Dr. Yi Cui, Assistant Professor of Materials Science and Engineering at Stanford University and a partner in the start-up, Amprius, is working on a new battery technology that could last for 6,000 charge and discharge cycles without depleting capacity below 85 percent. The goal is to create smaller, lighter and longer-lasting batteries than are currently available, Cui said.
Cui, who has worked with Lithium-ion battery technology in the past, said he has now abandoned lithium ions and replaced them with either sodium or potassium ions for the new, longer lasting technology. For example, a typical laptop battery can go for about 1,000 charge/discharge cycles before its starts to be able to hold 80 percent of the original charge. The battery technology significantly outperforms current power products.
Lithium-ion batteries are widely used to power everything from electric vehicles to portable electronics because they can store a relatively large amount of energy in a relatively lightweight package. The battery works by controlling the flow of lithium ions through a fluid electrolyte between its two terminals, called the anode and cathode.
The new double-walled silicon nanotube anode is produced via a four-step process [see diagram]: Polymer nanofibers (green) are made, then heated (with, and then without, air) until they are reduced to carbon (black). Silicon (light blue) is coated over the outside of the carbon fibers. Finally, heating in air drives off the carbon and creates the tube as well as the clamping oxide layer (red).
“The promise—and peril—of using silicon as the anode in these batteries comes from the way the lithium ions bond with the anode during the charging cycle. Up to four lithium ions bind to each of the atoms in a silicon anode—compared to just one for every six carbon atoms in today’s graphite anode—which allows it to store much more charge,” said an explanation of the technology from Stanford’s SLAC National Accelerator Laboratory.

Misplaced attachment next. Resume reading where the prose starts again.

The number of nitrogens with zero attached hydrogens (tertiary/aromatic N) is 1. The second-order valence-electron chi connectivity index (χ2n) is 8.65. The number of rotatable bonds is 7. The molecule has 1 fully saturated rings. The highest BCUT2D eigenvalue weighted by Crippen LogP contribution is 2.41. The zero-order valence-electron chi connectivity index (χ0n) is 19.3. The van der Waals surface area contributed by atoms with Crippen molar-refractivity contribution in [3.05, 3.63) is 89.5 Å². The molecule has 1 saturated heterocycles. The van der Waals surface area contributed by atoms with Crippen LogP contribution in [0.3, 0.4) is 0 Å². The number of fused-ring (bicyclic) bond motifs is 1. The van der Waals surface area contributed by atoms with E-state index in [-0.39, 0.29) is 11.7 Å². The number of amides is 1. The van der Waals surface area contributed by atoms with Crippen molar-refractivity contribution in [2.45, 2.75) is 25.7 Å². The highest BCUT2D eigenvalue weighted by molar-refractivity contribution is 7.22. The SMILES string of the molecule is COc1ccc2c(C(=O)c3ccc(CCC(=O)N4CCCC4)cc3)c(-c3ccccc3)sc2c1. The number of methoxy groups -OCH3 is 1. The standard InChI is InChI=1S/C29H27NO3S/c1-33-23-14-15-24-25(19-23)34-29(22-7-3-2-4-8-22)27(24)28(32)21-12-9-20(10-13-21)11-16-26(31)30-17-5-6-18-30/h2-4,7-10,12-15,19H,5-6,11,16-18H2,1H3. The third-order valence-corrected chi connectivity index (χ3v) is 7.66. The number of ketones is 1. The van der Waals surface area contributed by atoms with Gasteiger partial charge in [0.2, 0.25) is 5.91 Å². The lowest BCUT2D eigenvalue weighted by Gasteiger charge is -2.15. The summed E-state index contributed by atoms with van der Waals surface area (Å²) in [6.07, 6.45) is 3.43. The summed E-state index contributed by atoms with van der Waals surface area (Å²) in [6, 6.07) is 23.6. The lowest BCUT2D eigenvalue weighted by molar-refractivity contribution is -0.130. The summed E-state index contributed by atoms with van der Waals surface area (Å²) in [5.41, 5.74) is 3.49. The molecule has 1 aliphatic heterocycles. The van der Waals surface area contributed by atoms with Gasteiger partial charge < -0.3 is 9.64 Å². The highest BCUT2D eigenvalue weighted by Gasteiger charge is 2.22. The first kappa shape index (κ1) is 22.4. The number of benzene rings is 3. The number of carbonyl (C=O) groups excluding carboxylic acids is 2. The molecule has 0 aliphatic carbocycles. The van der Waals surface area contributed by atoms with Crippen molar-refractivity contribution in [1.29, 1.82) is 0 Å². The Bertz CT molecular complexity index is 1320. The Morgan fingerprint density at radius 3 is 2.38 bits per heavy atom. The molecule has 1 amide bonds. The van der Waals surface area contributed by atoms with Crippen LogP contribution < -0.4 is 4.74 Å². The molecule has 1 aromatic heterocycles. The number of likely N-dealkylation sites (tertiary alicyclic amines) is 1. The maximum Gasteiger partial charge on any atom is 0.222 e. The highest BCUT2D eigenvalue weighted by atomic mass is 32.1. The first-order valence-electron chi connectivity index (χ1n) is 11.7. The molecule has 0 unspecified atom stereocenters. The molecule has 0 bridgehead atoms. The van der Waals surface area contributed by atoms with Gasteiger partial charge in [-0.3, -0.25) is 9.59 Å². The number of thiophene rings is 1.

Over the past five years, Cui’s group is said to have improved the durability of silicon anodes by making them out of nanowires and then hollow silicon nanoparticles. His latest design consists of a double-walled silicon nanotube coated with a thin layer of silicon oxide, a very tough ceramic material, the university said.
This strong outer layer keeps the outside wall of the nanotube from expanding, so it stays intact. Instead, the silicon swells harmlessly into the hollow interior, which is also too small for electrolyte molecules to enter. After the first charging cycle, it operates for more than 6,000 cycles with 85 percent capacity rem
The IEEE reported there is a weight penalty with the battery technology, which means that it will not be powering any laptops or electric vehicles in the near future. However, the engineering group said it might be the perfect fit for large-scale energy storage on the electrical grid.
“At a rate of several cycles per day, this electrode would have a good 30 years of useful life on the electrical grid,” said Colin Wessells, a graduate student in materials science and engineering who is the lead author of a paper describing the research, published last week in Nature Communications.
Cui said future research is aimed at simplifying the process for making the double-wall silicon nanotubes. Others in his group are developing new high-performance cathodes to combine with the new anode to form a battery with five times the performance of today’s lithium-ion technology.
In 2008, Cui founded a company, Amprius, which licensed rights to Stanford’s patents for his silicon nanowire anode technology. Its short-term goal is to produce a battery with double the energy density of today’s lithium-ion batteries.
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